ing observations of habits, ecological conditions, and the use of keys for 
identification and classification. Laboratory fee $10.00 per semester. 

42. Parasitology. Mr. Wilson 

Three hours. Second semester. Offered 1956-1957 . 
Two class periods and one two-hour laboratory period each week. Hu- 

♦ 59 • 



LEBANON VALLEY COLLEGE 

man and animal parasites will be studied to illustrate the phenomenon 
of parasites and its importance in the understanding of many of the prob- 
lems of human populations, conservation and animal disease. 

Recommended for students preparing for medicine arid for biology 
majors. Laboratory fee $10.00 per semester. 

44. Biological Problems. Staff 

Credit hours and time adjusted to the problem assigned. 

Laboratory work with conferences. 

This course is open to a limited number of students majoring in biology 
who have made a distinguished record in their previous courses. It con- 
sists in working out problems assigned to them involving a practical appli- 
cation of various methods of technique, originality of method and inter- 
pretation, and the development of the spirit of research. A weekly confer- 
ence and report on the progress of the work will be required, and a 
detailed report including complete records of the work done must be 
presented before semester examinations. Laboratory fee $10.00 per semester. 

45. Vertebrate Histology and Microtechnique. Mr. Wilson 

Four hours. First semester. Offered 1957-1958. 

Two class periods and two, two-hour laboratory periods each week. 

This course deals with the cells, tissues, and organ systems of the 
vertebrate body, with special reference to the mammal, together with 
modern microtechnical procedures. 

Recommended to those preparing for medicine and medical technology 
and to biology majors. Laboratory fee $10.00 per semester. 

48. Comparative Vertebrate Anatomy. Mr. Wilson 

Five hours. First semester. Offered 1956-1957. 
Three class periods and two, two-hour laboratory periods each week. 
The anatomy of the chordates will be studied from a comparative view-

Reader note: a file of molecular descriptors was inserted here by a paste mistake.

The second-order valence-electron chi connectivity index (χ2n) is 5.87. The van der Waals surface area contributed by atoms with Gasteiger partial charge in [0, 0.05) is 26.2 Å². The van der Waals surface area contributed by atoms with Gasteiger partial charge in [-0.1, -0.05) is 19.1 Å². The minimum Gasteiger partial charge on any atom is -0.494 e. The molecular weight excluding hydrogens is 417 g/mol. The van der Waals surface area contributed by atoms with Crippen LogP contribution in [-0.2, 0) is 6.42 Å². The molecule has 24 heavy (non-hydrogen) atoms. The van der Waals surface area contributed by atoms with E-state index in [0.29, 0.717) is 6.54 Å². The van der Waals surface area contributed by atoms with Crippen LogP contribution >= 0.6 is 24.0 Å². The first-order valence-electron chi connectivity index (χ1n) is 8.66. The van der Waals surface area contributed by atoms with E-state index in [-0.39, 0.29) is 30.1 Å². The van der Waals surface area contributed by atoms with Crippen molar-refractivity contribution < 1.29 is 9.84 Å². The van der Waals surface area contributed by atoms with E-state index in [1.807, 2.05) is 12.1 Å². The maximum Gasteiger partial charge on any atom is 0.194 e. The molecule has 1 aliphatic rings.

point emphasizing the changes leading toward mammalian structure. The 
laboratory work will consist mainly of the dissection of the dogfish and 
cat, but pertinent demonstrations from bony fish, amphibians, reptiles, 
and birds will be used to illustrate important variations in structure. 

49a-49b. Materials and Techniques for the Biology Teacher. 

Mr. Light 

Two hours. Throughout the year. Offered 1957-1958. 

Two class or laboratory periods each week. 

In the first semester this course is designed to acquaint students of the 
sciences with methods of obtaining, preparing, and preserving all kinds 
of biological materials, various types of tests and devices used in teaching, 
sources of equipment, lists of books and periodicals useful to science 
students and teachers, and the making of charts and models. 

In the second semester will be studied the fundamentals of taxidermy, 
the preparation of skeletons, photography and lantern-slide making. Lab- 
oratory fee $4.00 per semester. 

• 60 « 



CATALOGUE 

CHEMISTRY 

Associate Professor Neidig, 
Assistant Professors Kline and Neithamer 

The department of chemistry provides the students of liberal arts, 
who study chemistry as an elective subject, with an appreciation of 
the methods and techniques employed by the chemist. In addition, 
the impact of physical science upon modern civilization is em- 
phasized in an attempt to show the student how chemistry fits into 
the mechanism of everyday life. 

Students majoring in chemistry are rigorously schooled in the 
techniques and principles of modern chemistry. Coupled with a 
liberal arts education, such training prepares the student for a suc-